Thighs are the best part of the chicken to use as raw material. The drumsticks can be used, but the numerous tendons make them troublesome.
No matter what kind of fowl is being used, removal of the skin from the drumsticks and thighs is recommended. The bones can be optionally left in place or removed before processing. However, if you do use chicken drumsticks, it is best to leave them whole with the bone and tendons intact. Removal of the bones and tendons in chicken drumsticks is difficult.
It is very easy to remove the bone from either a chicken or chicken thigh. First, lay the thigh skin-side-down on a cutting board. Locate the bone with your fingers, and make a long slit through the flesh that is on top of the bone. Stroke along the bone with the tip of the knife. The flesh will gradually “peel” away from the bone. Remove the skin. The same technique can be used to remove the bone from a chicken drumstick.
Cure Mix for 5 lbs. (2.25 kg) of Chicken
- 3 Tbsp. (45 ml) Bradley Cure (any flavor)
(Do not use more than this amount.)
- 1 tsp. (5 ml) onion granules or onion powder
- 1 tsp. (5 ml) garlic granules or garlic powder
- 1 tsp. (5 ml) white pepper
Note: If the meat weighs either more or less than 5 pounds (2.25 kg), the amount of cure mix applied must be proportional to that weight. For example, if the weight of the meat is 2 1/2 pounds (1.15 kg), then each ingredient, including the Bradley Cure, needs to be cut in half.
Preparing the meat
- Prepare the poultry as indicated above.
- Rinse in cold water and drain.
- Put the meat on paper towels with newspaper underneath to absorb the water that is on the bottom surface.
- Blot the top surface with paper towels.
The thickest piece of meat dictates the curing time for the batch. Six days are required if the thickest piece is one inch thick (2.5 cm). Three days are required if the thickest piece is a half inch thick (1.25 cm).
- Weigh the dressed poultry, and place it in a curing container (a plastic food container). Prepare, calculate, and measure the required amount of curing mixture.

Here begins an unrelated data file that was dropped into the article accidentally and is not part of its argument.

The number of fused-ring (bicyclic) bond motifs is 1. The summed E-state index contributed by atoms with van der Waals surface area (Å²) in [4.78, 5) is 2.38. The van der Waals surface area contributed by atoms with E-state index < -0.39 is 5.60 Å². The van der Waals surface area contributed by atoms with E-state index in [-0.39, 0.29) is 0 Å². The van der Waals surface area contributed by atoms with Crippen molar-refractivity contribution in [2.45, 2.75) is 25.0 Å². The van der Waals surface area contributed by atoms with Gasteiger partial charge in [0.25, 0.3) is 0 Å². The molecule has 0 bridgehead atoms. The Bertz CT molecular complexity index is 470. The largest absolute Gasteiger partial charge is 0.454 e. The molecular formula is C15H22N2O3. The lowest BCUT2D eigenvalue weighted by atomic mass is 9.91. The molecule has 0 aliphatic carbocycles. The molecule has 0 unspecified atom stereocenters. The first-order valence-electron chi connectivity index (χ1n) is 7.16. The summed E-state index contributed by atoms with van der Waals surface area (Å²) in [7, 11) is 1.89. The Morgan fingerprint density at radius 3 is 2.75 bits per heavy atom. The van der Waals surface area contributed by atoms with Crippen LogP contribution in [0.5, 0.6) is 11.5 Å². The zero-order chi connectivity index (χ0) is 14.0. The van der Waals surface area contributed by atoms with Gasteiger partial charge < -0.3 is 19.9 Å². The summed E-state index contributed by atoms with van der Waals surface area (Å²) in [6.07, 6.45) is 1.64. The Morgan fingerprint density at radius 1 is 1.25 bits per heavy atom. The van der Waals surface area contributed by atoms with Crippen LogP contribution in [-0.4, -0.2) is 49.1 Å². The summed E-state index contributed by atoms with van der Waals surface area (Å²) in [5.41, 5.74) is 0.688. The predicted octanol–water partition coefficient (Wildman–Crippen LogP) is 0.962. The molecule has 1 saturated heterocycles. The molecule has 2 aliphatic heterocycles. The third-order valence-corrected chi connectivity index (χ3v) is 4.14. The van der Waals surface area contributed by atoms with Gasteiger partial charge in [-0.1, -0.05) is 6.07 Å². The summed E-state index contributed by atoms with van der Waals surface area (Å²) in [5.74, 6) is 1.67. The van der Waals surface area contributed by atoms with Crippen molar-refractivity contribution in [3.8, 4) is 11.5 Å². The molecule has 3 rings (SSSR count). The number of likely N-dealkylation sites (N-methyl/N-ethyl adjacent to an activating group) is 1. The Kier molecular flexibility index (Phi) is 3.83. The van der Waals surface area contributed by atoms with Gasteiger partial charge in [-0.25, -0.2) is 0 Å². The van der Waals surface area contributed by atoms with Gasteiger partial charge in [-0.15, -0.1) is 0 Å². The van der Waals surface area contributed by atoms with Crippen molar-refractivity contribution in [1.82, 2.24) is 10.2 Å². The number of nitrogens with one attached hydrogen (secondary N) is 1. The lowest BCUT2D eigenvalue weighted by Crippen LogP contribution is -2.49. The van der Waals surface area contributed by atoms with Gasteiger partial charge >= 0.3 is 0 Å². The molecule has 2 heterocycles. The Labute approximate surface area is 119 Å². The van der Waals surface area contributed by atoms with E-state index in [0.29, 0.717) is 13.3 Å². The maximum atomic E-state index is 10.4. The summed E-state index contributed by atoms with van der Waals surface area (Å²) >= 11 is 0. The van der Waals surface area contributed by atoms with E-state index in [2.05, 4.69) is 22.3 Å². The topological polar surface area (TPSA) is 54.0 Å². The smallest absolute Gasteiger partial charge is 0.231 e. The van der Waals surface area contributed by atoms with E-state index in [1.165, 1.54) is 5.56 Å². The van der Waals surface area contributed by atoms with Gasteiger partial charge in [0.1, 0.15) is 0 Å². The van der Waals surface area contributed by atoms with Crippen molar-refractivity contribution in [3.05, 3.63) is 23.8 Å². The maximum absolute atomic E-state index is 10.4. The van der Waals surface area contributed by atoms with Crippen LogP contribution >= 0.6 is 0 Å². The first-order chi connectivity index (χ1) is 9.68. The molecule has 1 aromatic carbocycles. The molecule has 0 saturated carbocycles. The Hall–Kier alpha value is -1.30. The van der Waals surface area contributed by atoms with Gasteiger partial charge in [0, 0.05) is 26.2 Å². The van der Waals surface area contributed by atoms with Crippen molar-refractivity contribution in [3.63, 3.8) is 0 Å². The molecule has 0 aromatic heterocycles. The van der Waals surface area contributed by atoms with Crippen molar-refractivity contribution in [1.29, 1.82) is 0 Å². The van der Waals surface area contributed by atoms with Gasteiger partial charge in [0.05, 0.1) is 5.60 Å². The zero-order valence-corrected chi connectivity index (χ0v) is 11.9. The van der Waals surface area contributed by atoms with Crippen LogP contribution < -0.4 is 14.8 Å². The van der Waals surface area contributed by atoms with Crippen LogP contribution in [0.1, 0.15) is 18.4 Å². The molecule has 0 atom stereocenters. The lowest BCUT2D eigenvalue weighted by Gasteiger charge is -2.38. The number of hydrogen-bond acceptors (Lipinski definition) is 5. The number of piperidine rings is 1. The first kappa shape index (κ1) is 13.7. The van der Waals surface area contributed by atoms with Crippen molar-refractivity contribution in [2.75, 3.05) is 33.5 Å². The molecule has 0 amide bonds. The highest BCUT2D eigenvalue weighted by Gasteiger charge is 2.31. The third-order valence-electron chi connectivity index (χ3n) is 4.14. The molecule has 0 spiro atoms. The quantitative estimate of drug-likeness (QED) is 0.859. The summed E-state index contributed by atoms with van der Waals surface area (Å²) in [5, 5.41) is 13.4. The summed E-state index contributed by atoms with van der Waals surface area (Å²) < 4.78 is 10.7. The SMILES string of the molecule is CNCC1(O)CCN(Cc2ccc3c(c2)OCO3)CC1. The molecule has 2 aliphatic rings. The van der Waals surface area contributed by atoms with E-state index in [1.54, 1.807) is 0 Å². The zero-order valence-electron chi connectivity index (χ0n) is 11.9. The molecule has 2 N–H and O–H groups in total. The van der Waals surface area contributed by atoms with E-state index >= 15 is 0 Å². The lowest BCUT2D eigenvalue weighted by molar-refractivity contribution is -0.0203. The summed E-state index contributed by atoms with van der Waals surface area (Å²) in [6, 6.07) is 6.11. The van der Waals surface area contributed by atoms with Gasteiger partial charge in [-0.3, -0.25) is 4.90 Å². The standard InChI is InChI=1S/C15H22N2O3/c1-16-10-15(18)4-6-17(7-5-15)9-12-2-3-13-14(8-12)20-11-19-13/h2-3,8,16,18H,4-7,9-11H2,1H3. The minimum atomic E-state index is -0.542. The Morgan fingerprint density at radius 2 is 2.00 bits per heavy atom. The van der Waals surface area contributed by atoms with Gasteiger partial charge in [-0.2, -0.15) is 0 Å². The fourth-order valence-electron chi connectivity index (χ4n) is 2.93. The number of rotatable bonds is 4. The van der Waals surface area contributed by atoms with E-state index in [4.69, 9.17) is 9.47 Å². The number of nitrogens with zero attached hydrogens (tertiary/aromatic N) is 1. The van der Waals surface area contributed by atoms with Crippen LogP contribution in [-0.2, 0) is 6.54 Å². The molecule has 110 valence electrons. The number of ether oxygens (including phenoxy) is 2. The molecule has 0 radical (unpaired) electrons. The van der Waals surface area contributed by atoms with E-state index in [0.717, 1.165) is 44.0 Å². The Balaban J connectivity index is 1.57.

- Rub the curing mixture on all surfaces of the meat. Cover and refrigerate. The refrigerator temperature should be set between 34° and 40° F (2.2° to 4.4° C).
- Overhaul after about 12 hours. (Rub the surfaces again and re-stack.) Overhaul daily until the curing time has elapsed.
- When the cure is finished, rinse each piece of meat very well in cool water. Drain. Return the meat to the cleaned curing container, but place layers of paper towels and newspapers between the layers of meat.
Smoking the Chicken
The instructions below are for cold smoking, and that is followed by cooking in a steamer. If you are not using a cold smoker, keep the temperature as low as possible.
- Dry in a smoker (with no smoke) at about 140° F (60° C). It is dry when your finger slides easily on the surface.
- Smoke at less than 85° F (30° C), if possible, for 3 to 6 hours. Raise the temperature to 145° F (63° C). Continue to smoke for 2 or 3 more hours until the product has a reddish-brown surface.
- Additionally Raise the temperature to 185° F (88° C). Continue to cook for 1 or 1 more hours until the product is cooked
- Unwrap the pieces, and drain them in a colander. Cool at room temperature for 2 hours, then refrigerate overnight with no cover. The next morning, wrap all of the chicken ham in plastic food wrap. Freeze the ham that will not be consumed.
Note: If the salt taste is too mild, the next time you make this product, add about 1 teaspoon of salt to the ingredients list. If the salt taste is too strong, reduce the amount of Bradley Cure by about 1 teaspoon. Also, a teaspoon of any kind of sweetener may be added to the list if you like your ham a little sweeter.